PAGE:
Extremely Rare Anna Pottery Redware Pig Flask with Inscribed Railroad and River Map

November 3, 2018 Stoneware Auction

Lot #: 77

Price Realized: $7,670.00

($6,500 hammer, plus 18% buyer's premium)

PLEASE NOTE:  This result is 4 years old, and the American ceramics market frequently changes. Additionally, small nuances of color, condition, shape, etc. can mean huge differences in price. If you're interested in having us sell a similar item for you, please contact us here.

Auction Highlight:  November 3, 2018 Auction | Anna Pottery

November 3, 2018 Auction Catalog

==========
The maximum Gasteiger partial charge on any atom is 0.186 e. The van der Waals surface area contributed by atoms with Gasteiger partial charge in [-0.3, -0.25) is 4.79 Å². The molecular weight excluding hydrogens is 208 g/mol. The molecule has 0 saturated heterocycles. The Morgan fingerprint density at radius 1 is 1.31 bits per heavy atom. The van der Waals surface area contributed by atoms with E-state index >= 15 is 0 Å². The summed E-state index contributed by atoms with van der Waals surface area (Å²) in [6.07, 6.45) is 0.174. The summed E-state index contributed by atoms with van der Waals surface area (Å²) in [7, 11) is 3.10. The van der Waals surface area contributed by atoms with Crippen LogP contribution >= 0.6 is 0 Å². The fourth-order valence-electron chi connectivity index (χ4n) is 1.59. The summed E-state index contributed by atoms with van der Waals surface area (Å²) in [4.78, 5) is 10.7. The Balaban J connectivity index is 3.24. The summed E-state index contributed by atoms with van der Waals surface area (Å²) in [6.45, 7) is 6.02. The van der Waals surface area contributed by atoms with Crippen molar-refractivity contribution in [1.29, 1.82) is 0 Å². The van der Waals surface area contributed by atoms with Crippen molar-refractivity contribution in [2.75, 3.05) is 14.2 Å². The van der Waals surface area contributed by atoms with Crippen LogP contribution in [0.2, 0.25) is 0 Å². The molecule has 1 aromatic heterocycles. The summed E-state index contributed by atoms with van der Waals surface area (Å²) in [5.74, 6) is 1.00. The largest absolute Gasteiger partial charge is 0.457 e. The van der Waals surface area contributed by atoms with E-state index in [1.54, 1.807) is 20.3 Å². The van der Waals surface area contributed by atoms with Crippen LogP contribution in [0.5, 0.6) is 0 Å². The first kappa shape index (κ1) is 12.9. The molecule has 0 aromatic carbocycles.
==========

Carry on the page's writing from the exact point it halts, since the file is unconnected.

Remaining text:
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Extremely Rare Glazed Redware Pig Flask with Incised Railroad Map, attributed to Wallace and Cornwall Kirkpatrick, Anna or Mound City, IL, circa 1857-1875, molded flask in the form of a pig with hole in rear, impressed eyes, incised snout and hooves, and anatomically-correct underside. Body incised with a railroad map of the Midwestern U.S., including the following landmarks: Mississippi River, St. Louis, St. ARR, ICRR, O.M.RR., Chicago, CIRR, and Mount(sic) City. The use of the town name, "Mount City", is presumably a pun, and not a misspelling of, "Mound City", as the Kirkpatricks frequently used innuendo with town names associated with the pig's genitals. Surface covered in a brilliant, clear lead glaze over an orange ground. Noteworthy alone as a piece of high-styled Midwestern redware, this pig is important as a Kirkpatrick work produced in a highly-unusual clay medium. It is the first redware example of the form produced by the brothers that we have ever offered. A study of the penmanship confirms its origin as a Kirkpatrick piece, and not the work of another pottery in the family's style. The pig's flattened face and blunt nose are reminiscent of flasks produced in Anna circa 1880. Among pieces of this related form are several flasks made for merchant, John Gaubatz, and one unique flask sold through Crocker Farm, Inc., made to be given to the Cincinnati Weekly Times by the steamship "Fleetwood". However, this flask's production in redware, the relative simplicity of the map, as well as the atypical shape of the ears, impressed eyes, and genitals, suggest it may be an earlier example, made before the Kirkpatricks were producing this form with any frequency. It is possible that it was made at the Kirkpatricks' Mound City, IL pottery, circa 1857-1859, where redware (earthenware) was commonly produced, shortly before the establishment of their long-standing Anna Pottery. Relatively few Midwestern redware objects of this quality are known. Excellent condition with minor wear to snout and tail. L 7 3/4".

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